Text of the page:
There's more to Crikey than you think.
Get more and save 50%.
Crone and Myler immediately contradicted that evidence — both in public statement and to the committee — issuing a statement, and later telling the committee that they had shown Murdoch an email — now entitled “For Neville” — which showed transcripts of phone hacks being transmitted from one NotW reporter to senior reporter Neville Thurlbeck, and thus indicating a general practice of hacking at the paper.
Today, Murdoch reaffirmed his stance, sticking to his story that no matters of detail regarding the case had been discussed in a 15-minute meeting with Myler and Crone, on June 10, 2008. But in doing so, he had to not only categorically state that Myler and Crone were misleading the committee in their testimony, he also had to present himself as an executive so disengaged that the prospect of paying out a £1 million settlement — for a tort attracting maximum damages of £250,000 — did not even prompt him to ask questions about further exposure, or even ask to see the written brief by an outside QC.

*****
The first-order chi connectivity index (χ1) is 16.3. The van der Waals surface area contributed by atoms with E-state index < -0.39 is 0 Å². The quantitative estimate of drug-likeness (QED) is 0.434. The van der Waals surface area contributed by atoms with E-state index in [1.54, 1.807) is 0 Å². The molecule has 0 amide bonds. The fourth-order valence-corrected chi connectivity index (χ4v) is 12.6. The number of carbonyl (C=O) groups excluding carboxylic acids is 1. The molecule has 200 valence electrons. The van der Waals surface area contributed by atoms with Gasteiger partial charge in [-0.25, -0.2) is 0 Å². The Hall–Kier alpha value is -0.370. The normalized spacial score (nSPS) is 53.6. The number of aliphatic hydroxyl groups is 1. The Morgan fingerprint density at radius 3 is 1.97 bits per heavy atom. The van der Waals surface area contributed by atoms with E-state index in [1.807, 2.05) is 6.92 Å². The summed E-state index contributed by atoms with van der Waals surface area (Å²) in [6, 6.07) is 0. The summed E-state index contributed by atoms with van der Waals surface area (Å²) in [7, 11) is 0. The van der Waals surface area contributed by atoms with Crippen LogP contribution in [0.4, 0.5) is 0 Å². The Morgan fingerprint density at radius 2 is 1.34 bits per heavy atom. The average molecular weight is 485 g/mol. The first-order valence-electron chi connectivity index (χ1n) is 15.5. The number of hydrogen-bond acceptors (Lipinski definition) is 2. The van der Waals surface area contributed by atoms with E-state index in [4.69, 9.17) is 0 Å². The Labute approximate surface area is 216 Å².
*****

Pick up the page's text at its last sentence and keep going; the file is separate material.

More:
Indeed, Murdoch also denied that he had seen a third document — a memo prepared by Crone for Myler, outlining some worst-case scenarios, and raising the possibility of “widespread criminality” at News of the World (Myler was not the editor at the time of hacking; he was brought in after Andy Coulson resigned when the scandal initially broke). Crone stated that Murdoch had been supplied with that memo on May 27, two weeks before the meeting where the settlement was signed off.
Murdoch’s testimony that he saw none of these documents, and did not inquire about their contents, paints a picture either of management so blase about outgoings as to be of great interest to shareholders, or a story that begins as unlikely, and rapidly extends to the absurd. The committee was happy to lead him there.